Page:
The effect of BMP-2 on the osteoconductive properties of beta-tricalcium phosphate in rat calvaria defects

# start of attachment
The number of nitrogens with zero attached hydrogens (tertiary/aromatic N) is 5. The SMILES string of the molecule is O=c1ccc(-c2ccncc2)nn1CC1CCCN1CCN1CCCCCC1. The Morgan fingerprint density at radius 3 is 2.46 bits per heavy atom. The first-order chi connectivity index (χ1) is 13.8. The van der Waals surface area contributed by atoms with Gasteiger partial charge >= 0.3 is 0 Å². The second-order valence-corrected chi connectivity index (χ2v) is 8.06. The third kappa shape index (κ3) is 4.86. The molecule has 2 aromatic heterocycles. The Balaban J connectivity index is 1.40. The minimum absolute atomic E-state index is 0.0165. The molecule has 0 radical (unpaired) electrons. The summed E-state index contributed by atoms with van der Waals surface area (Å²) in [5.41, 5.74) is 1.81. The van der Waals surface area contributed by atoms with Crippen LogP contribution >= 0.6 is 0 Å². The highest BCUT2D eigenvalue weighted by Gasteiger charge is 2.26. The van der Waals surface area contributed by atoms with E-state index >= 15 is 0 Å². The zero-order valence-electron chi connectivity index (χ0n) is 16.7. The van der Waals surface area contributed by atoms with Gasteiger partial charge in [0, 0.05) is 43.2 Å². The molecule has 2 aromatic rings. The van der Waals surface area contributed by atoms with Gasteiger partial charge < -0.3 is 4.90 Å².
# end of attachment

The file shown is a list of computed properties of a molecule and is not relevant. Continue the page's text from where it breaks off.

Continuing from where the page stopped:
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Bone formation in critical-sized calvaria defects is strongly dependent on the osteoconductive properties of grafts. It remains a matter of controversy whether biomaterials can replace autografts and whether the supplementation of biomaterials with Bone Morphogenetic Proteins (BMPs) is necessary to enhance bone formation. We examined rat calvaria critical-sized defects (5-mm-diameter) treated with beta-tricalcium phosphate (TCP; Cerasorb (R) M), polylactic and polyglycolic acid gel (PLA/PGA; Fisiograft (R)) and calcium phosphate cement (CPC; Norian (R) CRS (R)), either alone or in the presence of 5 mu g of BMP-2 after 45 days. Autografts and untreated defects served as controls. Bone formation was evaluated based on mu CT analysis, histomorphometric analysis and fluorescence analysis. We report that TCP supported bone formation more efficiently than did autografts. Bone formation in the presence of TCP alone reached a maximal level, as BMP-2 supplementation failed to enhance bone formation. By contrast, no significant difference in bone formation was observed when PLA/PGA and CPC were compared to autografts. Moreover, the presence of BMP-2 did not substantially change the osteoconductive properties of PLA/PGA or CPC. We conclude that the osteoconductive properties of TCP are superior to those of autografts and that TCP does not require BMP-2 supplementation. Our findings also show that the decreased osteoconductive properties of PLA/PGA and CPC cannot be overcome by BMP-2 supplementation in rat calvaria defects. (C) 2011 Elsevier Ltd. All rights reserved.